4 Strategies to Help Employees Accept Change
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Every small business must deal with some type of change somewhere along the way. If your business is vibrant and growing, things will have to change somewhere to accommodate the growth, additional employees, faster processes, satellite offices, different procedures, and the like. Image of article-2 on virtual assistantUnfortunately, employees can react negatively to change. It can create disruption in their daily routines, and cause them to worry about their job and the future of their employer. Additionally, many times the rumor mill gets going, which can be dangerous to moral. How does a business owner help their employees, and company, through a period of change?

There are many theories regarding change management. They range from just letting the employees deal with it, to leaking just a little information to overburdening them with too much detail. Somewhere in the middle is the answer. Here are four important things to keep in mind when you are making changes to your business model. These can help ease the way for employees, make the change go smoother, and contribute to the success of the changes.

  1. Talk, talk, then talk some more. The best way to help employees understand and deal with a change is to explain to them what is going on. There is nothing worse than being in the dark wondering what is happening. Explain to them why the change is occurring. Understanding the reasons will help alleviate some stress. Most employees think change is about getting rid of costs, and they consider themselves a cost. Make sure they are aware of the timetable behind the changes. Even if it is a flexible timetable, let them know when they can expect to see differences in the daily patterns. Also, be sure you impress upon them the positive sides of the change. This can be a time of opportunity and growth for them and can thus increase their value to the company. You don’t need to give them the details of everything that went into making the decision, but they need to know enough to feel comfortable with the coming changes.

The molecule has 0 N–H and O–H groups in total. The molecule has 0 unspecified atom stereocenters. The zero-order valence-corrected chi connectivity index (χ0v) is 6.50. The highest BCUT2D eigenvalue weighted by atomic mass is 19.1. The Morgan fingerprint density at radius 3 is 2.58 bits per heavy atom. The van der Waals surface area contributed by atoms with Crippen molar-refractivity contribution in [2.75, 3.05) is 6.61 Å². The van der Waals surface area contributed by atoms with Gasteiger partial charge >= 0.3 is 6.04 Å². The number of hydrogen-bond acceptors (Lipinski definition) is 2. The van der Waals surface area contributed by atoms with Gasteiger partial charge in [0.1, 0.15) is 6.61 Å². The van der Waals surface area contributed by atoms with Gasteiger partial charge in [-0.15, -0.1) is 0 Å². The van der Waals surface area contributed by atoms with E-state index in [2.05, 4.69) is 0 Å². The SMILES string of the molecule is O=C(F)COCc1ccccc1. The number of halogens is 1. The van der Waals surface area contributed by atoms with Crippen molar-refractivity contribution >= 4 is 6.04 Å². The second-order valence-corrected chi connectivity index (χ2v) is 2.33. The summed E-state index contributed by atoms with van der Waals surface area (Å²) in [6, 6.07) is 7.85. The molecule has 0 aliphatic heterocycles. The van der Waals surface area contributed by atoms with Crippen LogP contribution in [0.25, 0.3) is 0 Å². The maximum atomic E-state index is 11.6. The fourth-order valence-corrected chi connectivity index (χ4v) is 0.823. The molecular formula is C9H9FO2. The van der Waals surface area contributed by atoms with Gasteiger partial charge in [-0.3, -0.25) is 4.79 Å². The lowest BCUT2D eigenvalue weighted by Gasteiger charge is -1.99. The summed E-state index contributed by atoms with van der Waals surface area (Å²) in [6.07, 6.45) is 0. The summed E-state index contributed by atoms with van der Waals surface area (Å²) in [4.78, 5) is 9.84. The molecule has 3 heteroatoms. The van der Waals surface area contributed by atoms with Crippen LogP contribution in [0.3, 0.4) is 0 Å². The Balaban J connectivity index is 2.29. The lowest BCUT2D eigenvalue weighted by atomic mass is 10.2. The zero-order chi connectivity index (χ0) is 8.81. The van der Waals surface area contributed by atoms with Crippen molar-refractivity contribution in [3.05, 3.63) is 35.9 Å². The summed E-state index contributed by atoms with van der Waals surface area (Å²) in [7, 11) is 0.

2. Make time to listen to their concerns. When employees don’t think they are being heard, they get the impression you don’t care about their opinions or views. You never know, they may have some very insightful information regarding the change. Remember, no one knows your systems better than the employees who live it daily. Listen to their opinions regarding what you are proposing to change. You may not reconsider but hearing their view may reinforce that you are making the right decision.
  3. Have a plan. Once you decide on the changes that will be made, have a plan to implement it. Write it down, then share it. Create some sort of milestone tracking that all employees can participate in. This could be a chart in the employee break room or in the lobby. It could be a list of tasks that get checked off as you progress or a small employee party given after each accomplishment. Whatever your plan, make it known and have the employees participate.
  4. Nothing is written in stone. Be a little flexible. No matter how well you plan, something is sure to go awry along the way. Something won’t work as you thought, a delivery may be delayed, or a new hire may decide to go elsewhere. Whatever the set back is, work around it. Let everyone know it is okay and you are still committed to the change but the plan has shifted a little. Make a commitment to keep moving. The worst thing you can do is let the change die in the implementation stage. If you completely thought out the change, planned appropriately, and communicated, then small shifts in implementation will not be a big deal.

Try these four strategies next time your business is facing a change and see if the implementation goes smoother.

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